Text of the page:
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Latino youth are facing a rising diabetes crisis. Many lack support needed to manage their disease.
That’s why Dr. Siripoom McKay of Baylor College of Medicine and Texas Children’s Hospital helped create the Young Adult Diabetes Clinic to provide a medical home for diabetes management and support for Latino and all young adults.
The program helps young adults ages 17-26 who may have been relying on parents for practical things like picking up their medication, setting appointments, and dealing with insurance.
Young adults get connected to a physician, dietician, psychologist, social worker, and diabetes educator without parents to make sure they’re ready to go off on their own. This makes a smooth transition as they go out on their own and manage the chronic illness like diabetes alone for the first time, said McKay, professor of pediatrics at Baylor and Texas Children’s Hospital.
“Our goal is to make them independent of their parents or guardians eventually, and most parents and patients have that as a goal as well,” McKay said.
Latinos and Diabetes
Latinos are at far higher risk for diabetes than non-Latino whites.
A landmark study found that rates vary within U.S. subgroups. Rates range from a high of 18.3% for those of Mexican descent to a low of 10.2% for people of South American descent. Also, 18.1% of people of Dominican and Puerto Rican descent, 17.7% of Central American descent; and 13.4% of Cuban descent had type 2 diabetes.
There are many reasons for the high diabetes rates among Latino adults and youth, including living in food swamps, less physical activity, unhealthy diet, more sugary drinks, and more. Even air pollution is linked to diabetes in Latino kids.
Prevention is critical. But for those who already have diabetes, how can they make sure to manage the disease properly?
That’s a question McKay wanted to address.
Why Young Adults Need Help
Young adults with diabetes have different health needs than pediatric patients or older adult patients.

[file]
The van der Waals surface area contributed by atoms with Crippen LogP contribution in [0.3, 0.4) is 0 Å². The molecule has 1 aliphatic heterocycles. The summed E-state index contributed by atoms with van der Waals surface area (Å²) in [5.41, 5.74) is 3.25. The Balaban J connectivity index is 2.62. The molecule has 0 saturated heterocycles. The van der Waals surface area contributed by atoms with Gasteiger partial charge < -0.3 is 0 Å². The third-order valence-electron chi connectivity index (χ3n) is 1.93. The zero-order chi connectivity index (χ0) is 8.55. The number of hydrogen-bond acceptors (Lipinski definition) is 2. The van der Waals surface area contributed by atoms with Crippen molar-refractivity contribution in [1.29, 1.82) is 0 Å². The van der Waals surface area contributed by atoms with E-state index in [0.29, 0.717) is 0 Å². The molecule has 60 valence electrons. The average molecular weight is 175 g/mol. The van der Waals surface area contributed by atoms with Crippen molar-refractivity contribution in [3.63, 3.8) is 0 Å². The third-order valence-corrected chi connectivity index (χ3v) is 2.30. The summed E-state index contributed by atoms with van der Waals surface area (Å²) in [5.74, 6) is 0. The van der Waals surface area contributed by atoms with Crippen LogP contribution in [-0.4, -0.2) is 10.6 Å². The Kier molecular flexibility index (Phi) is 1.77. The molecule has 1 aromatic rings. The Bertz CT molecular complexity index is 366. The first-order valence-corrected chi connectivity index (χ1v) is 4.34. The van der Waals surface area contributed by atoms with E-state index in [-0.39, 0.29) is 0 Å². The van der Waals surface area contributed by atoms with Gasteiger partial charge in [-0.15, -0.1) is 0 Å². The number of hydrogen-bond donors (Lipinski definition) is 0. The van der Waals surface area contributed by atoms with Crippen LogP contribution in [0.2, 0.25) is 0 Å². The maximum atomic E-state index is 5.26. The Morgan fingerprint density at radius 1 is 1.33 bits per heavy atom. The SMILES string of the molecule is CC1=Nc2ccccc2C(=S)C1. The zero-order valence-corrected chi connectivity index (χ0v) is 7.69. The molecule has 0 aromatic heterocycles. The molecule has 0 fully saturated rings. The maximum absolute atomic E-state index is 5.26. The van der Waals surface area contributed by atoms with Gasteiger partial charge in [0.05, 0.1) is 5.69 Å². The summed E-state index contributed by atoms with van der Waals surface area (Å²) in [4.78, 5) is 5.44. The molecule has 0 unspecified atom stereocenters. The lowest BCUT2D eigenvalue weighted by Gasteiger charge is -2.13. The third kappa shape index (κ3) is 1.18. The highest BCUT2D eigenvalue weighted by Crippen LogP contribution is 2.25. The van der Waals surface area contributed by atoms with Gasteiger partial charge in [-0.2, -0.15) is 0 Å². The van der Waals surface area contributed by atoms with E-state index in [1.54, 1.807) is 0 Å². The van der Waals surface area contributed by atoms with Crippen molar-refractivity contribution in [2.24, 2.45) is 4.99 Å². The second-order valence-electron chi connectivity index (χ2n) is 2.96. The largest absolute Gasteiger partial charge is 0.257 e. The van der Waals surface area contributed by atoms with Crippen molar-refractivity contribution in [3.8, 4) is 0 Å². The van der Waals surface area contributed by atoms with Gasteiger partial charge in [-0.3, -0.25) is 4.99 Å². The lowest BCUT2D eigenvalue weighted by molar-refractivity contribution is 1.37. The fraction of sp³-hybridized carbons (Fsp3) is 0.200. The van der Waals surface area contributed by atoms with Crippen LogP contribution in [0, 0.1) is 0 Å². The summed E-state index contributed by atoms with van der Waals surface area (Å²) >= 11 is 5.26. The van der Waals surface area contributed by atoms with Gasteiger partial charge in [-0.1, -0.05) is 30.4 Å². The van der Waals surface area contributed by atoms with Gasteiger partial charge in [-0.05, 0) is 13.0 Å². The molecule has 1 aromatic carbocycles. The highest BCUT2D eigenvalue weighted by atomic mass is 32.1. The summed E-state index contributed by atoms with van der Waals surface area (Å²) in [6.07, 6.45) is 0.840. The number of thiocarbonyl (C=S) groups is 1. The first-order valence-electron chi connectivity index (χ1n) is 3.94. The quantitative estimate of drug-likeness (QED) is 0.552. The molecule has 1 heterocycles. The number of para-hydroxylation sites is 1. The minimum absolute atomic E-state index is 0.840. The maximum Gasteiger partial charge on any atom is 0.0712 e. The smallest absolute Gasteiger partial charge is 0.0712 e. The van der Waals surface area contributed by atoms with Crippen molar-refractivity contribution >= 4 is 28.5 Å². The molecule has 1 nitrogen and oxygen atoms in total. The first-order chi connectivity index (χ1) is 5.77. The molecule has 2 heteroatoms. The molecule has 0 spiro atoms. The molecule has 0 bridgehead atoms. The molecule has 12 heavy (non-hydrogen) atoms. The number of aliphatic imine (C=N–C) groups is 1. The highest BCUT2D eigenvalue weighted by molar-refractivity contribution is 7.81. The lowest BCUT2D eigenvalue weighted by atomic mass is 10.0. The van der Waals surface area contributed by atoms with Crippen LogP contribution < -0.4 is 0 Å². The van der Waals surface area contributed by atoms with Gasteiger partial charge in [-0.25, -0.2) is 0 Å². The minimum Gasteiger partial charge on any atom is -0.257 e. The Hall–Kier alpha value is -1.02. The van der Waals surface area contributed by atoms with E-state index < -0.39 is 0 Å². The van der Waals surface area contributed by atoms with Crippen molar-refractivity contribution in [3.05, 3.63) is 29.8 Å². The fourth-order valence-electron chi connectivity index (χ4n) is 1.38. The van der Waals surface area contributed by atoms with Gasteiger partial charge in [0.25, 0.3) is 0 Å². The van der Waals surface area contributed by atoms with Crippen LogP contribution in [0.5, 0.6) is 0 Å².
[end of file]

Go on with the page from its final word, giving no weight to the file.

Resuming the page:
They may face new lifestyle challenges as they transition from pediatric to adult care, McKay said.
For example, it’s important to educate young adults about alcohol and effect on diabetes. Drinking alcohol can make managing blood sugar levels trickier, and increase your risk of hypoglycemia, symptoms of which mimics the signs of intoxication and hence heavily mislead, McKay said. She encourages patients to eat something before drinking, and have a friend they trust to look for signs.
The program also educates women about contraception and pregnancy.
Pregnancy with diabetes carries a risk of birth defects, especially within the first trimester, without proper precautions, McKay said. In many cases, women with diabetes may get pregnant and not know until after birth defects have happened. Education is thus a big need.
Young adults with diabetes also need help understanding the different schedules for insulin, new glucose monitoring technology, like continuous glucose monitoring, or medication delivery devices such as the insulin pump, McKay said.
Practical and legal considerations, like communicating with close friends, roommates, employers and college professors or advisors about the disease is also very important. The programs promotes these interactions and knowledge.
Dr. McKay’s Program
Diabetes self-management education and support is a critical element of care for all people with diabetes.
McKay’s program follows the standards of the American Diabetes Association.
The patient care team at the Young Adult Diabetes Clinic at Baylor College of Medicine includes McKay, adult endocrinologists as well as a dietitian, psychologist, social worker, and Nelly Miranda, a certified diabetes educator .
McKay and Miranda ensure that most patients see the clinic’s care team every three months. McKay said appointments will be available when young adults most need them, such as over holiday and spring breaks.
Miranda said that the program also educate the patients to navigate the health insurance realm, and understand the medical insurance terms like co-payment, out of pocket and deductible. The programs also guide the young adults and their parents or guardians to understand how the changes in insurance policies could affect their treatments.
The program also ensures it can work with Spanish-speaking young adults.
Spanish-speaking and other Latino young adults are often closer to their family, so the program promotes bilingual diabetes education and address related issues among all family members.
McKay and Miranda have been overwhelmed by the results of this program.
They get many requests from other institutes and organizations to replicate similar programs across the country, as young adults with diabetes may face many new lifestyle challenges as they transition from pediatric to adult care across the country.
“At Baylor’s young adult diabetes center we have an inclusive team in place to meet all the needs of our young patients, from their medical needs to practical tips for staying healthy while managing life away from home for the first time,” Dr. McKay said.
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By The Numbers
of Latinos remain without health insurance coverage
This success story was produced by Salud America! with support from the Robert Wood Johnson Foundation.
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